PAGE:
Now that the Yankees are renovating their 10 year old ball park with fan friendly innovations, it made me think of the that modern structure in Queens, not the beautiful fan friendly Citi Field but that ghost in the new parking lot. Shea Stadium. I remember going to see games there when it first opened in 1964. The New York Worlds Fair (admission $2.00), was happening right next door.
When the ballpark was being built it just blended into what was part of all the construction going on to build the Fair.
Many of the original Worlds Fair structures still remain in what is now Flushing Meadows Park. Jordan, whose young King Hussein presented a 30-foot high marble column to the site. Built by the Romans during their occupation of the Holy Land in 120 A.D, It still stands in the park today. The walk from the fair to Shea was easy. Tickets were now a buck more ($3.50) than the Polo Grounds to see the Mets play in their new modern ballpark.
It had bright yellow field level seats, brown loge, blue mezzanine, and green upper deck. The game ticket was the same color as the seat that it represented. The field level seats along the first and third base sides could roll out to become 50 yard line seating for the football Jets who played there. Quite innovative at the time. Football games at Shea could be quite cold with the wind howling through the tunnels to the seats.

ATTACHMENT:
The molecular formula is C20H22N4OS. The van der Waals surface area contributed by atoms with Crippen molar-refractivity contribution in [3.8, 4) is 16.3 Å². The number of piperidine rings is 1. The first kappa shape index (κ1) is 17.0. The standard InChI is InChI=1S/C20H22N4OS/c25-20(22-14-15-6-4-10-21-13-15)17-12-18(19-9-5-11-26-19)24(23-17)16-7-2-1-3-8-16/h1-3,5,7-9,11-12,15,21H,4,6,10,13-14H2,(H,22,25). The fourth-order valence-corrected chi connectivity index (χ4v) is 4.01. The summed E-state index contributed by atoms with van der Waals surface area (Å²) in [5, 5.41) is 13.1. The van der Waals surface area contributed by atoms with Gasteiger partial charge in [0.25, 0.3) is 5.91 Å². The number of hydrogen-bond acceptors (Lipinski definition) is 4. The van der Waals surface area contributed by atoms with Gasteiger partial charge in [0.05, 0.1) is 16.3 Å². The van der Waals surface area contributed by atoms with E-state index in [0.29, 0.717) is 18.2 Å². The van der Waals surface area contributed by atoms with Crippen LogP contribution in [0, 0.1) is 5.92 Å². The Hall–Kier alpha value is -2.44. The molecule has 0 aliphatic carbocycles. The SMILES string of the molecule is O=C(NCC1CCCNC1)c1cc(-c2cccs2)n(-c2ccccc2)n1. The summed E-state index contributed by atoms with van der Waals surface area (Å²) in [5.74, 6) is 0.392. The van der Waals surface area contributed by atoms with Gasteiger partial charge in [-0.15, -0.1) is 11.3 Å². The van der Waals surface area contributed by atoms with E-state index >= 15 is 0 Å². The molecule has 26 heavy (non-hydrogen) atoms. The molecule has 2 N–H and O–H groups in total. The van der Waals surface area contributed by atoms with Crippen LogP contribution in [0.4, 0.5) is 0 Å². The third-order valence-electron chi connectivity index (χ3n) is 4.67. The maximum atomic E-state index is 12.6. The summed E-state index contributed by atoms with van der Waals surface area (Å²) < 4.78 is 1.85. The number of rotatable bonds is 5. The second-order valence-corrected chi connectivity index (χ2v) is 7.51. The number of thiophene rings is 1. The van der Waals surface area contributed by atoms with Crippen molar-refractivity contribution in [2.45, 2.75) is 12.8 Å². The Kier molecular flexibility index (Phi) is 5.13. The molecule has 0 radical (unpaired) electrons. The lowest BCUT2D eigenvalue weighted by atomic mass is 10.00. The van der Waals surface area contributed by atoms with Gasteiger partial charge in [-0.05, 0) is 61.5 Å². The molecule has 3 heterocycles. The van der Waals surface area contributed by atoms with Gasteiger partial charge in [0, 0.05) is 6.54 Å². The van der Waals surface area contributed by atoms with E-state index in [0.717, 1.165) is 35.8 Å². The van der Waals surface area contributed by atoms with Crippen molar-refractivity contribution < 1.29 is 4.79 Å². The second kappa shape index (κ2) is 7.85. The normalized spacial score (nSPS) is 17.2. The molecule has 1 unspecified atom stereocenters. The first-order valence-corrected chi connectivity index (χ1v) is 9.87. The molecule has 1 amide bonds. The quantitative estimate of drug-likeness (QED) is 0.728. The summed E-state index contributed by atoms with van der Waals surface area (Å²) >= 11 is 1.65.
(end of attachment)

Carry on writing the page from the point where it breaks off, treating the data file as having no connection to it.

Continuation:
But it was truly a wonder of the world for us. It featured “The Diamond Club”. Baseballs first dining area from where you could watch the game and have dinner at the same time. The first to have a light ring instead of tower lighting and the only major league park with orange foul poles.
As Casey would say “Amazing”. And although the picnic area came later, the Mets always had the fans in mind first. The average working class fan who wanted to bring their family to see a big league game and not have to remortgage the house to pay for it. Today the new ballparks are incredible and the case of Citi Field “Fan Friendly”.
But when it burst on to the scene back in 1964 that old dinosaur was a modern wonder.
Editor’s Note: William Coppola just completed his 40th year in the game of baseball. He has been a coach, instructor and last week completed his third season as an associate advanced scout with the Atlanta Braves organization.